The Star Pyramid

The Pyramid is dedicated to all those who suffered martyrdom in the cause of civil and religious liberty in Scotland

Separated by a driveway from the Valley Cemetery, the Drummond Pleasure Ground was laid out as a setting for the Star Pyramid which is a massive sandstone ashlar pyramid which dominates this area, standing on a stone stepped base upon a shaped grassy mound. Marble Bibles rest on the base of each face of the pyramid, which is also carved with references to Biblical texts.

The pyramid is enclosed by wrought iron railings, with stone steps to S flanked by 2 stone globes (once surmounted by bronze eagles). A Bible and Confession of Faith were sealed into an inner chamber in the pyramid. The Pithy Mary pond lies to the W of the Star Pyramid with bridge of wrought / cast iron work including later repair work and a grassed slope beyond to the W with lawn and deliberately placed rocks. There are no gravestones within Drummond Pleasure Ground other than William Drummond’s sarcophagus to the NW of the pyramid; polished grey granite inscribed ‘Born 14 February 1793 Died 25th November 1888′ on its stepped base.

Outside the church is the Valley Cemetery. In past times was the site of jousting tournaments and markets. The Cemetery has a Pyramid, built by William Drummond in 1863.

William Drummond was a land surveyor and nurseryman whose immediate descendants were a well known family in Stirling. They were responsible for a wide range of activities both locally and nationally. These included the establishment of an agricultural museum in the 1830’s, an extensive seed and nursery business, exploration in Africa and the Drummond Tract Enterprise, the foremost 19th century publisher of religious pamphlets.

William was the eldest son of the well-known Stirling family which included Peter Drummond and his nephew Henry. He was one of the instigators of the Valley Cemetery and his obsession with religion can be seen in the Martyrs’ Monument and the Star Pyramid (also known as Salem Rock).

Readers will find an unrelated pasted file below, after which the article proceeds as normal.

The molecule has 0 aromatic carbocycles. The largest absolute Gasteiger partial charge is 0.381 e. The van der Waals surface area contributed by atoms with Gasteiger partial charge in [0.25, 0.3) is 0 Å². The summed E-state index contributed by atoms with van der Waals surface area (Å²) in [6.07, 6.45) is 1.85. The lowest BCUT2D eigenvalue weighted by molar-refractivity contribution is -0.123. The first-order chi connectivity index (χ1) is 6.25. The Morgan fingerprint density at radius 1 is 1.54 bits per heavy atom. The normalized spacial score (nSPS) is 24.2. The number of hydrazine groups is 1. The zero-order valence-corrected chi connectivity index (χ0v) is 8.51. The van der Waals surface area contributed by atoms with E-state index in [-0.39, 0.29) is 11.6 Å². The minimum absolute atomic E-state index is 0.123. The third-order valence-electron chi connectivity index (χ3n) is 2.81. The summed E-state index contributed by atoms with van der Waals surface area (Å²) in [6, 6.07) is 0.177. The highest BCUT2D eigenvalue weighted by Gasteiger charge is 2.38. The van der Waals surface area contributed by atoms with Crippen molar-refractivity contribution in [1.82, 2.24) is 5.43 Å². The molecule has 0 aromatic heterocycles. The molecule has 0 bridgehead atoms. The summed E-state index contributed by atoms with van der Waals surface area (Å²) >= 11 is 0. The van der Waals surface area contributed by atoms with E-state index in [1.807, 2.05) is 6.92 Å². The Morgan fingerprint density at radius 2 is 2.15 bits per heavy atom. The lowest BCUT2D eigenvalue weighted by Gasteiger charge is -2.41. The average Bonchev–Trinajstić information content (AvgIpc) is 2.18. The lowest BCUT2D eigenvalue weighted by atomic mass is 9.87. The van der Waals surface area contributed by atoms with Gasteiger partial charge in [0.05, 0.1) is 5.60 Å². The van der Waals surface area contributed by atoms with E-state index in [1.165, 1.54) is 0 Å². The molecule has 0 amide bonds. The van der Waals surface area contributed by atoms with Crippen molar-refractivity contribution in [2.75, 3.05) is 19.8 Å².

He commissioned the Star Pyramid from William Barclay in 1863 – note the white marble Bibles incorporated by Barclay round the base of the edifice and the names of religious tracts (published by his brother Peter’s “Drummond Tract Enterprise”).  The Pyramid is dedicated to all those who suffered martyrdom in the cause of civil and religious liberty in Scotland.William planted a Pleasure Garden round the Pyramid, complete with trees and plants. He also paid for five of the six statues seen in various parts of the graveyard and donated trees to be planted round the National Wallace Monument.

This area was laid out as a public pleasure ground by local nurseryman and evangelist, William Drummond. The Star Pyramid, with its texts and emblems, was nearing completion in April 1863, when a bible and the Confession of faith were sealed into a chamber within the structure. It recalls the principles of the Reformation and publicised the famous Drummond Tract Enterprises.

The pyramid is on a raised plinth of 4 steps and has a set of steps leading to it. Each of the faces are very similar. On one face is a circular marble plaque, the text of which is very worn and some of the lower part is readable.

Each of the sides has (from bottom to top):

  • sunken relief text with a reference to verses from the Psalms:
    • Union Banner, XLV CIII
    • Rock of Ages, XCV
    • Covenant Rest, CXXXII CXLV
    • Thrown of Right, XCVI XCVII
  • marble bible
  • carved circular rosette
  • thistle
  • crown